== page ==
The Quest for More and More Education: Implications for Social Mobility

35 Pages Posted: 9 Jun 2012

See all articles by Joanne Lindley

Joanne Lindley

University of Nottingham - School of Economics

Stephen J. Machin

London School of Economics & Political Science (LSE) - Centre for Economic Performance (CEP); London School of Economics & Political Science (LSE) - Department of Economics

Abstract

In this paper, we discuss the quest for more and more education and its implications for social mobility. We document very rapid educational upgrading in Britain over the last thirty years or so and show that this rise has featured faster increases in education acquisition by people from relatively rich family backgrounds. At the same time, wage differentials for the more educated have risen. Putting these two together (more education for people from richer backgrounds and an increase in the payoff to this education) implies increasing within generation inequality and, by reinforcing already existent inequalities from the previous generation, this has hindered social mobility. We also highlight three important aspects that to date have not been well integrated into the social mobility literature: the acquisition of postgraduate qualifications; gender differences; and the poor education performance of men at the lower end of the education distribution.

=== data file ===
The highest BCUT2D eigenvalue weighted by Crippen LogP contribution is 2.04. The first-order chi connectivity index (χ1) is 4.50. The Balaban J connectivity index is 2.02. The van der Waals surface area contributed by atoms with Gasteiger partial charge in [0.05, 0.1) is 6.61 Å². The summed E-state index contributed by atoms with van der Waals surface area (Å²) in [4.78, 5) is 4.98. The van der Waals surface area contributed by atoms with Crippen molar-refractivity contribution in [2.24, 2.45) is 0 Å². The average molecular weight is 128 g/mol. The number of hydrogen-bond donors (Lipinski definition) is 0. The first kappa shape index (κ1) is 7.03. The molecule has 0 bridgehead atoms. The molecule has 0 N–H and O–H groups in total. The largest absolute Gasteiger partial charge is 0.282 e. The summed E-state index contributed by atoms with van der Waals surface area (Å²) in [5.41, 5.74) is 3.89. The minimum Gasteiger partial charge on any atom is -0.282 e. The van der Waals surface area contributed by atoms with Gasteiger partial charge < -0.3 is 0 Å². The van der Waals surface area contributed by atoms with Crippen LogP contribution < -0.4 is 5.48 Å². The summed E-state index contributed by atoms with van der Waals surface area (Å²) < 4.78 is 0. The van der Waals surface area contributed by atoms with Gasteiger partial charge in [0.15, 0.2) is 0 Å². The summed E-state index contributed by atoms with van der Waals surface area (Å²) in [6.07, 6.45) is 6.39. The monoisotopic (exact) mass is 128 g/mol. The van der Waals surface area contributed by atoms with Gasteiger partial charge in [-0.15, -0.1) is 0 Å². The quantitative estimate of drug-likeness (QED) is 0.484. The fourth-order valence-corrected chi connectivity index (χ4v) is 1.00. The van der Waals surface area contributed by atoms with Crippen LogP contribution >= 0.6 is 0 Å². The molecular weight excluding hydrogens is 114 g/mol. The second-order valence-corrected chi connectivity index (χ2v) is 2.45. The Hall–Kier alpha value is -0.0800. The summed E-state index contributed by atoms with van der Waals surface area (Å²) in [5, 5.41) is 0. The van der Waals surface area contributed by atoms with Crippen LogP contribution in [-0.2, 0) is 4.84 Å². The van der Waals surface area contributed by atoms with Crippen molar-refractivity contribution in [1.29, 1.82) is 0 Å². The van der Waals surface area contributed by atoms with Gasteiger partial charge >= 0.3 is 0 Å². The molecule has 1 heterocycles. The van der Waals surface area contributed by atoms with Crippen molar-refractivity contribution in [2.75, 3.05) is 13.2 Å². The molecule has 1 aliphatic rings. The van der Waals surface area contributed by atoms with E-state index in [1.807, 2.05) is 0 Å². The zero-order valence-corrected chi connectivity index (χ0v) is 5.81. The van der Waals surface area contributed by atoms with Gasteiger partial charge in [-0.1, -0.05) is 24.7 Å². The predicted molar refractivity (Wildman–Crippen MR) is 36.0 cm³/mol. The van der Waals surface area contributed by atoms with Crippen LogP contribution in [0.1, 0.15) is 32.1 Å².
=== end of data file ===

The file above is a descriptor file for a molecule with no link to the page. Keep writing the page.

Keywords: education, wages, inequality, social mobility, educational inequality, wage differentials

JEL Classification: J24, J31

Suggested Citation

Lindley, Joanne and Machin, Stephen J., The Quest for More and More Education: Implications for Social Mobility. IZA Discussion Paper No. 6581, Available at SSRN: https://ssrn.com/abstract=2080325

Joanne Lindley (Contact Author)

University of Nottingham - School of Economics ( email )

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HOME PAGE: http://www.nottingham.ac.uk/economics/staff/details/joanne_lindley.htm

Stephen J. Machin

London School of Economics & Political Science (LSE) - Centre for Economic Performance (CEP) ( email )

Houghton Street
London WC2A 2AE
United Kingdom

London School of Economics & Political Science (LSE) - Department of Economics ( email )

Houghton Street
London WC2A 2AE
United Kingdom

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